Marc McCallum: From Forfar supporter to Forfar number 1

Written by Colin Byiers

Goalkeeper Marc McCallum has spent the last 3 and a half seasons at his hometown club Forfar, where he has firmly established himself as “The Loons” number 1 choice. Ironically for Marc, a loan spell at the beginning of his career while at Dundee United almost put him off signing for Forfar permanently.

I recently spoke with Marc recently, and I started by asking him about his early days as a youth player at Aberdeen and Dundee United.

You started your youth career at Aberdeen then Dundee United, who were your coaches at those two clubs and what was the education like?

Credit: Colin Smith / Aberdeen Football Club / CC BY-SA 2.0

Chic McLelland, who sadly passed away recently, was head of youth development at Aberdeen, but I was in the age group below the likes of Fraser Fyvie, Peter Pawlett and Clark Robertson, all those lads who came through the Aberdeen youth academy. Aberdeen at the time had two centres: one in Aberdeen and one in Glasgow. So, I was stuck in the middle of the two which meant there was a lot of travelling to Aberdeen and places for games.

I was there for 2 years and decided to move to Dundee United because of the travelling issues. My dad would be coming home, not even getting his tea, then had to take me up to Aberdeen for training. Forfar to Aberdeen isn’t far but the funny thing is my father worked in Aberdeen, so he was travelling up to Aberdeen to work, to travel home, to then travel back up again to eventually travel home again. It was hard, so we decided when I was 13 to move to Dundee United and what an academy that is!

I worked with a goalkeeping coach called Russell Brown and I worked my way through the various age groups and when you see some of the players that came through that academy, who went on to have terrific careers it was an academy that was full of exciting talent. When you work with players like that, it makes you want to work hard and work your way through the youth system and eventually into the first team. The structure there was perfectly set up for that and that’s why it’s one of the best youth academies out there.

At Dundee United you signed your first professional contract, what was that like?

Credit: Ronnie Macdonald from Chelmsford, United Kingdom

Craig Levein (Dundee United manager at the time) came to watch us play a game against Hearts. I kind of knew that there was going to be a contract offer at 16, but Hearts were also interested in me, so Craig pretty much offered me a contract there and then to stop Hearts coming in for me. For the first team manager to offer me a deal, not just the youth coach, was something special and I remember my father saying the same thing. We had a meeting with Craig and Steve Campbell (youth director), and they put a plan in place for me. Signing that first contract was pretty exciting and to have the plan in place meant I felt I was going to do something in the game.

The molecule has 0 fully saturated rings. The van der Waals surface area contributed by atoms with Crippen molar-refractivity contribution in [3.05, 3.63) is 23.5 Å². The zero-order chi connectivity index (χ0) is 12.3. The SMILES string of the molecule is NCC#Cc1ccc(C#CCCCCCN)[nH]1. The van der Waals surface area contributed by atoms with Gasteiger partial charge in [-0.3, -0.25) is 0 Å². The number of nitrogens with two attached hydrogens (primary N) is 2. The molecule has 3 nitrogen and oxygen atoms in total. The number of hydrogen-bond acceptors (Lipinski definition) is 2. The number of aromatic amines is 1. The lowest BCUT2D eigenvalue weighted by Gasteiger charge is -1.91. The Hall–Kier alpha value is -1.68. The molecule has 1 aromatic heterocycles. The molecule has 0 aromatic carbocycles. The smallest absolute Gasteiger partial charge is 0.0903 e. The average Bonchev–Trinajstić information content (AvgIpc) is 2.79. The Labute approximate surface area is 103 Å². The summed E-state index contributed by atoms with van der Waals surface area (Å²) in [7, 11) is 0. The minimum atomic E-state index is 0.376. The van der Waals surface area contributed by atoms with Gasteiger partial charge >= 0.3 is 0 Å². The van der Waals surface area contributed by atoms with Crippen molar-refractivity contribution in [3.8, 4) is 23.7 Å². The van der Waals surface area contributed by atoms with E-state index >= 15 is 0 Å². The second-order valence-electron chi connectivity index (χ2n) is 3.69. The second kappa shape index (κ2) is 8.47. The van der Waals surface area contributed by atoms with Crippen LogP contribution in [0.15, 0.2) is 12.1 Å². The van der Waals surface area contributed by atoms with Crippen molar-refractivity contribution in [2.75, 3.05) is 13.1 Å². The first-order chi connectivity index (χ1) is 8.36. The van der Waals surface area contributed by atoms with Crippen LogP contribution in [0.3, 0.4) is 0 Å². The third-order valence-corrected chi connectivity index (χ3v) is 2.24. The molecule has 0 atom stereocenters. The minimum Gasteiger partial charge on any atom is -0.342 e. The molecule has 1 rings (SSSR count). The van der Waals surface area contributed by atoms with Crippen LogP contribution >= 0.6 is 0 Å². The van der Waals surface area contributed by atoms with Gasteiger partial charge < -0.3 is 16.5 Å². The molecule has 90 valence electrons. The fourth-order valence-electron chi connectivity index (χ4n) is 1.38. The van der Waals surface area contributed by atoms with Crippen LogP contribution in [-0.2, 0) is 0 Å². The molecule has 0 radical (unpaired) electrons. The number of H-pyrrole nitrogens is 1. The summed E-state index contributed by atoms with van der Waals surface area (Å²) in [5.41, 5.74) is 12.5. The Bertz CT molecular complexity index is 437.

After you signed your contract, you had loan spells at Forfar and Peterhead. Where they part of your development plan?

Before the first loan spell, I had Premier League clubs in England interested in me, but agents start to get involved and at such a young age I think it is better to make your own mind up. Looking back, I don’t know if I made the right decision at that age. When clubs were interested, I didn’t push the boat out and try something different at a young age, but Dundee United were fantastic with me, didn’t put me under any pressure. So, the plan was to get me first team football in the January of that season. I played 6 months in the youth team then joined Forfar in January 2012 on loan.

I look back now, and I shouldn’t have gone to my hometown team! I don’t think it was the right move at the time, because when you look at the terraces, all I could see was my dad’s friends, people from school. Everything was highlighted! I remember the first home game was against Cowdenbeath, and I knew it was a mistake. The abuse I was getting from people I knew made me think “What is going on here?” I should have gone to a team where nobody knew me. It was a difficult experience, but I started off well. The first 4 or 5 games was fine but then I dipped in form and had a tough game at Cliftonhill against Albion Rovers. Dick Campbell went through me like a tonne of bricks and dropped for the next game on the Tuesday night! It was a difficult time for me.